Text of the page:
Pork Sybil

This recipe is my adjustments to Sybil’s modifications of a recipe by Molly Stevens in her book All About Braising. I am deeply, gravely saddened that I didn’t learn this recipe forty years ago because everybody loves it. Don’t let the long list of ingredients and many steps threaten you, as it’s easy. And if you don’t have one of the ingredients, substitute something else.

One 4 1/2 to 5-pound (2 kilos or so) boneless pork shoulder roast, preferably Boston Butt. For a special occasion, you could use a fresh ham roast (by which I mean a big chunk of muscle from the upper hind leg of a pig).

Salt and freshly ground pepper and/or hua jiao, 花椒 , “flower pepper,” the Sichuan peppercorns.

2 tablespoons oil…or better yet, rendered pork fat.

1 medium leek, or an onion, or maybe a couple of stalks of fresh green garlic, about 1 cup, coarsely chopped

2 carrots, coarsely chopped

6 cardamom pods, husks split and discarded, seeds lightly crushed

½ teaspoon ground turmeric

¼ teaspoon cayenne or 1 teaspoon chile powder or better yet, a couple of seeded and chopped jalapeños, more if you like them since the long cooking reduces their piquancy

1 tablespoon minced or grated fresh ginger

2 large garlic cloves, peeled and bruised (if you didn’t have fresh green garlic)

3 strips orange zest removed with a vegetable peeler (each about 3 inches by 3/4 inch)

1 bay leaf or a California bay leaf (Umbellularia californica)

2 tablespoons apricot brandy or Cognac

½ cup dry white wine or dry white vermouth

2 cups chicken or duck stock

1 cup dried apricots or prunes, about 6 1/2 ounces. In the best version of this recipe I ever made, I used a dozen fresh apricots plus a large handful of those French plums called prunes that had been dried, in other words, prune prunes.

  1. Heat the oven to 250º (110º Celsius)
  2. Trim away any especially thick fat, but leaving some will improve the flavor. Roll and tie the pork.
  3. Pat the pork dry with paper towels. Season all over with salt and plenty of black pepper or hua jiao. Pour the oil or fat into a Dutch oven or other deep, lidded pot that will hold the pork snugly (4 or 5 quart size works well), and heat over medium-low heat. Lower the pork into the pot with tongs and sear it to well browned on all sides, but not burned. This will take something like half an hour. Transfer the pork to a plate.
  4. Pour off and discard all but 1 tablespoon of the fat, and return the pot to medium heat. Add the leek or onion and carrots, stir in the crushed cardamom, turmeric, and cayenne or jalapeños, and cook, stirring occasionally, until the vegetables begin to soften but not take on much color, about 5 minutes.
  5. Add the ginger, garlic, orange zest, and bay leaf and cook until the spices are quite fragrant, another 2 minutes.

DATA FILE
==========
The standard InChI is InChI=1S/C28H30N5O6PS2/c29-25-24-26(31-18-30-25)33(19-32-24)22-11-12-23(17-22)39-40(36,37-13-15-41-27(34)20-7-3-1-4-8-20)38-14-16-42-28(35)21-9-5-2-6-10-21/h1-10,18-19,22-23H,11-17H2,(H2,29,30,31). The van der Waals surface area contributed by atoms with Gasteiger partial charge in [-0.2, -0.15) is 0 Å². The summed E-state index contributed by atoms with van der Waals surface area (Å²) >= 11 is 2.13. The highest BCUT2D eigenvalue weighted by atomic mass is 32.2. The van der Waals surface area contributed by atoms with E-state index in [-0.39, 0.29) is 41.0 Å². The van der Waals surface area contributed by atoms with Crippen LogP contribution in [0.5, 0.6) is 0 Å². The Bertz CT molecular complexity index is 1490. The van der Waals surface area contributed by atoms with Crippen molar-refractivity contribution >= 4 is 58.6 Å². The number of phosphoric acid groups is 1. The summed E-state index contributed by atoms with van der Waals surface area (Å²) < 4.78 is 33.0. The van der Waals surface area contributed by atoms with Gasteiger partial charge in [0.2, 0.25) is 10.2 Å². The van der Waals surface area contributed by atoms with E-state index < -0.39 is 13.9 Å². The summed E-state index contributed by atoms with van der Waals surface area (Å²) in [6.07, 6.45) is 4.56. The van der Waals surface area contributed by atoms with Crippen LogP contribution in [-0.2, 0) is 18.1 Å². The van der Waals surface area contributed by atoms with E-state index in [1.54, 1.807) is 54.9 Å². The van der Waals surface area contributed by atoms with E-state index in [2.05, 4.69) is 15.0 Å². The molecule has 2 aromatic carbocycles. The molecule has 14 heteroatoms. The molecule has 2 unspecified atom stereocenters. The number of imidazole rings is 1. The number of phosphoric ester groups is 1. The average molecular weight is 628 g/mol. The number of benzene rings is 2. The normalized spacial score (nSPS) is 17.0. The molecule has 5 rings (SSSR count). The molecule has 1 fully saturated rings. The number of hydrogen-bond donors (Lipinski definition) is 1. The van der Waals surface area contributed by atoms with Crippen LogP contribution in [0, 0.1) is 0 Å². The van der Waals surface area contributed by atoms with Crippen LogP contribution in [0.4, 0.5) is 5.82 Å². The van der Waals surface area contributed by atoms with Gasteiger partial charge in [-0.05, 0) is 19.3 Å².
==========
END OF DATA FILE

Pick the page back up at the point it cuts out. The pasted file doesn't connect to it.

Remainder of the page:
6. Pour the brandy into the pot. Bring to a boil and boil, stirring and scraping the bottom of the pot with a wooden spoon to release any caramelized bits, until reduced by half, about 1 minute.
  7. Add the wine and let it boil for 4 minutes, scraping the sides and bottom of the pot with the spoon.
  8. Pour in the stock and bring to a boil. Add the apricots or prunes and boil for another 2 minutes.
  9. Lift the pork with the tongs and set it on top of the vegetables and fruit. Pour in any accumulated juices from the plate. Bring the liquid to a minimal simmer and spoon some over the pork. Cover the meat with a sheet of parchment paper, pressing down so it almost touches the meat and the edges extend over the sides of the pot by about an inch. (If you have a pot with a lid that fits tightly, the parchment is not necessary.) Cover the pot and slide it onto a shelf in the lower third of the oven to braise. Periodically give the pork a turn so that both sides spend plenty of time in the liquid. Adjust the heat as necessary to maintain a minimal simmer.  Toward the end you should check to make sure you’re not running out of liquid.  Continue to braise gently until the pork is fork-tender to falling apart, which should take 5-6 hours.
  10. Remove the pork from the pot and set it on a platter to catch the juices. Cover loosely with foil and let it rest.
  11. Return the pot to the top of the stove and skim off the excess fat. Remove the bay leaf… and the zests if you like. If the sauce is too thin, reduce it to the consistency of a thick vinaigrette by boiling it over medium-high heat for about 5 minutes, perhaps giving it a hit with a stick blender.  Pour any juices which have accumulated under the pork into the sauce, and stir. Adjust to taste for salt and pepper.
  12. Remove the strings from the pork and carve into 1/2 inch (1 cm.) or thicker slices. It will tend to fall apart even if your knife is sharp. No problem. Serve with the sauce.
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